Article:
Pending demolition permits affect historic neighborhoods

Update, September 3, 2020: At its September 2 meeting, the New Orleans Historic District Landmarks Commission (HDLC) denied permits to property owners seeking full demolition of houses in the Freret, Upper Audubon and Upper Hurstville neighborhoods. In doing so, the commissioners sided with Preservation Resource Center and the city’s own professional staff. Permit applicants may appeal decisions of the HDLC to City Council.

The commission reluctantly granted demolition of a home in Mid-City which had suffered significant structural deterioration after a stalled renovation allowed prolonged exposure to the elements.

The commission also declined to name two deteriorating Central City homes built between 1860 and 1880 to the city’s list of local landmarks, indicating their age alone was not sufficient justification for landmark status.

Just two months after the New Orleans Historic District Landmarks Commission (HDLC) denied demolition permits for adjacent homes on Cromwell Place following a litany of public comments, the owners of four other homes in historic neighborhoods are seeking to demolish their houses.

The HDLC will evaluate these demolition permit requests at its meeting on Sept. 2 at 1:30 p.m. Find links to view the commission’s Zoom meeting and submit comments at

See below for a list of the properties; not included are partial demolitions for construction, such as a camelback addition or demolition of structures deemed to lack historic significance. Information on the permit requests can be obtained by searching the relevant address in the city’s online One Stop App.

In local historic districts, the HDLC may approve or deny a demolition request, but owners can appeal to the New Orleans City Council. In other older neighborhoods, the City Council may act directly to forestall demolitions within the Neighborhood Conservation District, an overlay intended to provide a measure of protection to areas recognized on the National Register of Historic Places but not within local historic districts.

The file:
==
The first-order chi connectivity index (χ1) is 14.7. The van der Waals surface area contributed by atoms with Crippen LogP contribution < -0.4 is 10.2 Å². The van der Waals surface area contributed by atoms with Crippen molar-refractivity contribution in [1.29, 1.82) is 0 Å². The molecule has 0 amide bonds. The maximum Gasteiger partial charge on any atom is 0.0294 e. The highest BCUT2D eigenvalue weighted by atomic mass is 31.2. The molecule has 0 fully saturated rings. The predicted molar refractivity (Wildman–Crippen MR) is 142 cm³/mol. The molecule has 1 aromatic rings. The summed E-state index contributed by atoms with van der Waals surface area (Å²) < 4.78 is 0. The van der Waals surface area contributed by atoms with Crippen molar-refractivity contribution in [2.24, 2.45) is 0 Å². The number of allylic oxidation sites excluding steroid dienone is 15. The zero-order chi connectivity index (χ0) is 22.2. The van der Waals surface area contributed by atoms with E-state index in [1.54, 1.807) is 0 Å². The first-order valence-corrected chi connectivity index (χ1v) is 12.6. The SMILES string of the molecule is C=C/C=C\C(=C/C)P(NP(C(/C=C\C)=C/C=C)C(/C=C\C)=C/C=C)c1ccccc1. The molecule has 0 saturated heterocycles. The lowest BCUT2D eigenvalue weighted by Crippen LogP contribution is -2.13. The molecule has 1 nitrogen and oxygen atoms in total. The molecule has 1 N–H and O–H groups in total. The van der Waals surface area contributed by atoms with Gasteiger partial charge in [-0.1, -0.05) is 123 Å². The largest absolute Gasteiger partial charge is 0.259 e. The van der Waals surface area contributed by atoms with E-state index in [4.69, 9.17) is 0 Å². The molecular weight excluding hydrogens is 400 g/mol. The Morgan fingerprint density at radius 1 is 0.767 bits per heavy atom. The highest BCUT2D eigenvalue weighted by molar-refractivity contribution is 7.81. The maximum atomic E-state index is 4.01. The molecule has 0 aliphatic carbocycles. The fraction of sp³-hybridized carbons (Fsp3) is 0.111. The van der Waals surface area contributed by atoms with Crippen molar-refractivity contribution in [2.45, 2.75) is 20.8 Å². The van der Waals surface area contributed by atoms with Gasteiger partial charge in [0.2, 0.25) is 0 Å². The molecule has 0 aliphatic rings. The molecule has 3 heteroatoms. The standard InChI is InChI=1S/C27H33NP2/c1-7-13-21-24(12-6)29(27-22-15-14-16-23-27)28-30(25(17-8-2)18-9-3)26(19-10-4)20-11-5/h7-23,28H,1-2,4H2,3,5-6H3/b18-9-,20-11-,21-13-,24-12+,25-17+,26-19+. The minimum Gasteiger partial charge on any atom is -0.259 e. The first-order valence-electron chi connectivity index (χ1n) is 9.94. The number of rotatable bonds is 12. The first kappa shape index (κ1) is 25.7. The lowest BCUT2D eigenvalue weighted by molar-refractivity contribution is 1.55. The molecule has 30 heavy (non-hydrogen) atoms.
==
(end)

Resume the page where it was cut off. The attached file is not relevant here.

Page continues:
Neighborhoods affected:

  • Mid-City [327 S Hennessey St.]
  • Freret [2326 Robert St.]
  • Upper Audubon [465 Audubon St.]
  • Upper Hurstville [1230 Webster St.]


Demolition requests before the Historic District Landmarks Commission

327 S. Hennessey St.  Map it!

photo: Google, 2018

This bungalow was one of many homes photographed for a post-Katrina survey of the Mid-City National Register Historic District. Those images show exposed rafter tails, casement window and triplicate porch columns associated with the early 20th century Arts and Crafts style. Some work has transpired since but many of those details remain.


2326 Robert St. Map it!

photo: Google, 2019

Here’s another Arts and Crafts bungalow, this one in the Freret neighborhood. It has been altered over time, including with a brick facade, but retains its characteristic form and telltale details.

465 Audubon St. Map it!

photo: Google, 2019

Last year, the owners of this home near Audubon Park received permits to demolish a later addition (roughly the right half of the structure as shown above) and move this house to another area on the same lot. Their stated motives included protecting the health of large live oaks. With the partial demolition now completed, the owners are headed back to the commission seeking a full demolition.


1230 Webster St. Map it!

photo: Google, 2019

The decorative stained glass, stuccoed gable ends, Queen Anne windows and working louvered shutters signal grand days behind this two-story home. Faded paint and missing shutters point to deferred maintenance, but the commission will have to determine if the deterioration justifies demolition.

Nathan Lott is the policy research director and advocacy coordinator for the Preservation Resource Center of New Orleans.